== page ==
It’s the End for LucasArts (1982-2013), Though What Have We Lost, Really?

For some reason it's not just news but front page headline news that Disney just shuttered LucasArts, a video game developer and publisher that used to make terrific video games.

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For some reason it’s not just news but front page headline news that Disney just shuttered LucasArts, a video game developer and publisher that used to make terrific video games. You might consider that in itself news of sorts, if — no spite intended, because a bunch of people just lost their jobs, and that’s never a happy thing — you agree with me that LucasArts hasn’t made a really great (or even all that good) game in ages.

Disney, you’ve probably heard, snatched LucasFilm (and Star Wars) from George Lucas for about $4 billion last October — that purchase included LucasArts. That’s a lot of cash. Disney no doubt pored over the balance sheets, and, for whatever reason(s), at some point decided it was time for LucasArts’ 150 employees to go away.

Here’s what Disney wrote in its press statement:

After evaluating our position in the games market, we’ve decided to shift LucasArts from an internal development to a licensing model, minimizing the company’s risk while achieving a broader portfolio of quality Star Wars games. As a result of this change, we’ve had layoffs across the organization. We are incredibly appreciative and proud of the talented teams who have been developing our new titles.

My strongest memories of playing a LucasArts game (not my first) are of X-Wing during the summer of 1993. I was in Boston at the Berklee School of Music, studying jazz piano. Between lessons and jam sessions and my first harrowing attempts at transcribing a bunch of Oscar Peterson solos, I’d sit in front of a brand new DEC (as in Digital Equipment Corporation — yep, they briefly made personal computers, too) 486DX 66 MHz with a CH Products Flightstick Pro. I’d fiddled with other flight sims, including Microsoft’s (then up to v4.0), but nothing like X-Wing‘s epic space battles — the first game, in my view, to capture the grandeur of George Lucas’ still un-messed-with Star Wars universe. Zipping around in lithe A-Wings, battling crafty Imperial computer opponents with tactical flair — it was heady stuff for 1993, one of these experiences where the technology and design dovetailed perfectly. I’d been a LucasArts fan for years, especially of its adventure stuff, like LoomThe Secret of Monkey Island and Indiana Jones and the Fate of Atlantis, but X-Wing sealed the deal — the rest of the 1990s were halcyon days: the Super Star Wars Super Nintendo games, Sam & Max Hit the RoadZombies Ate My Neighbors, Tie Fighter, Full Throttle, Dark Forces and its sequel, The Dig, Afterlife, Outlaws and X-Wing vs. Tie Fighter.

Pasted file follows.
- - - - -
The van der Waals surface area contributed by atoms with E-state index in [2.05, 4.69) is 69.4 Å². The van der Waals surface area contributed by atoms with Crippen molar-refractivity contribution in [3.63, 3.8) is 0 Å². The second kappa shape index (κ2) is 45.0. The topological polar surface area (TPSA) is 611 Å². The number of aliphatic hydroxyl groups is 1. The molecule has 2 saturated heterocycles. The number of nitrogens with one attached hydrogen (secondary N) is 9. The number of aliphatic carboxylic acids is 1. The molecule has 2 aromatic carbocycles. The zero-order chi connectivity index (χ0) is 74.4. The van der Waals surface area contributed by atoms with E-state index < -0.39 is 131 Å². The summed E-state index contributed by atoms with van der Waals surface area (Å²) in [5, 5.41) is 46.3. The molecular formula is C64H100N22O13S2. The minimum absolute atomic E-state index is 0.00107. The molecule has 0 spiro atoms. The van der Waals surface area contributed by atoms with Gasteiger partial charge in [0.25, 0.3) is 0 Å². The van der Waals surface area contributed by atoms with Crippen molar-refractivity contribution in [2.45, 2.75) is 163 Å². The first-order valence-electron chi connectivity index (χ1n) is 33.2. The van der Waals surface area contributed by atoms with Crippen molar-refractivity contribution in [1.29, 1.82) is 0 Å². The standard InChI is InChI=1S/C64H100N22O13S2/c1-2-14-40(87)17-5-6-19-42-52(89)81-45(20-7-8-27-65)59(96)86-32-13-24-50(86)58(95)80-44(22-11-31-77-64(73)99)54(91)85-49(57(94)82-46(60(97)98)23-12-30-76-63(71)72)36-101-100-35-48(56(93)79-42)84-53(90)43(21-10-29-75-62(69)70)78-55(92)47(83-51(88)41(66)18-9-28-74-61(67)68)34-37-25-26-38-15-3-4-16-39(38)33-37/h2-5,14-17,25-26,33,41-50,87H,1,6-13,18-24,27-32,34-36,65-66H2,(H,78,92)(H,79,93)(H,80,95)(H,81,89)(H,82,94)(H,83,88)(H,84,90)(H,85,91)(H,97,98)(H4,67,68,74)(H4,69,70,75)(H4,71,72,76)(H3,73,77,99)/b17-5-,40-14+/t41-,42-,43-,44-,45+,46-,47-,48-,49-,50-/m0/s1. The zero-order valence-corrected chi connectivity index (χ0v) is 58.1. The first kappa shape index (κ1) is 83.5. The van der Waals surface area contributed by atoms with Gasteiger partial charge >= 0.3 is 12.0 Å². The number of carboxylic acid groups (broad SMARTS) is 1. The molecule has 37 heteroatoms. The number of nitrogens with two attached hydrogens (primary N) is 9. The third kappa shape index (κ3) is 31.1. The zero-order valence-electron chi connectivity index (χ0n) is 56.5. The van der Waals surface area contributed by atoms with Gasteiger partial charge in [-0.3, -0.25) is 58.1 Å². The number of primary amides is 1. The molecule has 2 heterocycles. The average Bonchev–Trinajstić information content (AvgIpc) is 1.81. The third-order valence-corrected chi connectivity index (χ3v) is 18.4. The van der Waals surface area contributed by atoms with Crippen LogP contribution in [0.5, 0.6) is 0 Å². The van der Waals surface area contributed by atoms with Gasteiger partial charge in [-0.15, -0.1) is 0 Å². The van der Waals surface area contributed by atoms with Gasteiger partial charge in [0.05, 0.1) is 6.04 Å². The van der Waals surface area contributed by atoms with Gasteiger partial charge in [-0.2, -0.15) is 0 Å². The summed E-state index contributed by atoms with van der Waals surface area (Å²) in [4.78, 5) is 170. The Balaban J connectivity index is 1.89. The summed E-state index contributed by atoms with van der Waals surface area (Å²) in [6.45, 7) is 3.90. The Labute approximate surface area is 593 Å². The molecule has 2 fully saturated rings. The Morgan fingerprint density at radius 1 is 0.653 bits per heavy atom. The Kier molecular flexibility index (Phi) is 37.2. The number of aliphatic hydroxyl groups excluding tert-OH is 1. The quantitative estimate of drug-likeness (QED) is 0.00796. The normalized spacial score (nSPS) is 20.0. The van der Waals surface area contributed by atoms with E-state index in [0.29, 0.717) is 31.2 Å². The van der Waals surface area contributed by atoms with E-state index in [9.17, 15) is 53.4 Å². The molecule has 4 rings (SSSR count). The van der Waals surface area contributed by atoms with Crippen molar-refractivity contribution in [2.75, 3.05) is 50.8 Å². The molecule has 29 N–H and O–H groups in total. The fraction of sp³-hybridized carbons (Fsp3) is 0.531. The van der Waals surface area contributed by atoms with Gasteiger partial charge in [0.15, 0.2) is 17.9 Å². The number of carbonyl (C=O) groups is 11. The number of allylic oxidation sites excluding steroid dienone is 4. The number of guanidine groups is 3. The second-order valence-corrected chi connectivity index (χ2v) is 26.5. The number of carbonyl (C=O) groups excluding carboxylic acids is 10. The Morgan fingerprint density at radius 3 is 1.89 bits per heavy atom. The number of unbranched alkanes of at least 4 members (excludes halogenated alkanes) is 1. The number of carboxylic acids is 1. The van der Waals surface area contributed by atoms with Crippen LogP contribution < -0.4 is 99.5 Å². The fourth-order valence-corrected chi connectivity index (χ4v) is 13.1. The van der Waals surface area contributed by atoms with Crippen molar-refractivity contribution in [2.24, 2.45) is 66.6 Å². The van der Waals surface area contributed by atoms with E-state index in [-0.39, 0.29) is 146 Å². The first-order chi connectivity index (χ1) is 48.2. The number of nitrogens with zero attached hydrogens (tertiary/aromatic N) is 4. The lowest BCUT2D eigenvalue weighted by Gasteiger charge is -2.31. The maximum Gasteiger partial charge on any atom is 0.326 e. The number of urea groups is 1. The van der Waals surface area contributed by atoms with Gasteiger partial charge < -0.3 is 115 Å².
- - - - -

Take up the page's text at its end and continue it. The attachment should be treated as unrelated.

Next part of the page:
The last great actually-designed-by-LucasArts game I played was Grim Fandango in 1998. What came after, for whatever reason(s), felt increasingly diminished. I played most of it, from the sorry Star Wars prequel tie-ins to the mediocre outsourced MMOs, but nothing grabbed me like those earlier games (to be fair, I never played Gladius for the original Xbox — those who did tell me I missed out, big time).

Sure, you can point to the original Knights of the Old Republic as an example of a later winner, but that was BioWare, not LucasArts, just as Jedi Knight II was Raven Software, the LEGO Star Wars games are Traveller’s Tales and the revamped Monkey Island stuff is Telltale Games (all four of those companies still exist, by the way). To be fair, much of the criticism heaped on LucasArts’ later work belongs with the third-party developers the company tapped to craft forgettable stuff like Star Wars Episode I: The Phantom MenaceIndiana Jones and the Staff of Kings and, most recently, Kinect Star Wars.

If we’re honest enough to admit LucasArts lost whatever creative spark it carried long ago, then what are we losing in its demise? A game design icon, sure, but that’s nostalgia talking. Future games? I know, some of you were stoked about pipeline stuff like Star Wars 1313 and Star Wars: First Assault — both now cancelled — but I’m a seeing-is-believing guy. It’s hard to mourn wishful thinking.

We still have all those older PC games, by the way. They don’t have to go away just because LucasArts did. If Disney wants to make a bunch of people really, really happy, they’ll figure out how to license LucasArts’ back catalog for distribution through a curator of legacy games like

Rolling forward, well, think of this as the next step in Disney’s big Star Wars reboot (for better or worse, and yes, I realize Disney’s track record in gaming, the Kingdom Hearts games aside, is pretty forgettable). If Disney’s savvy, it’ll find a studio (or two) that can do for Star Wars what Rocksteady Studios did for DC with the magnificent Arkham series Batman games. I’m not saying it’s likely, but we can hope, right?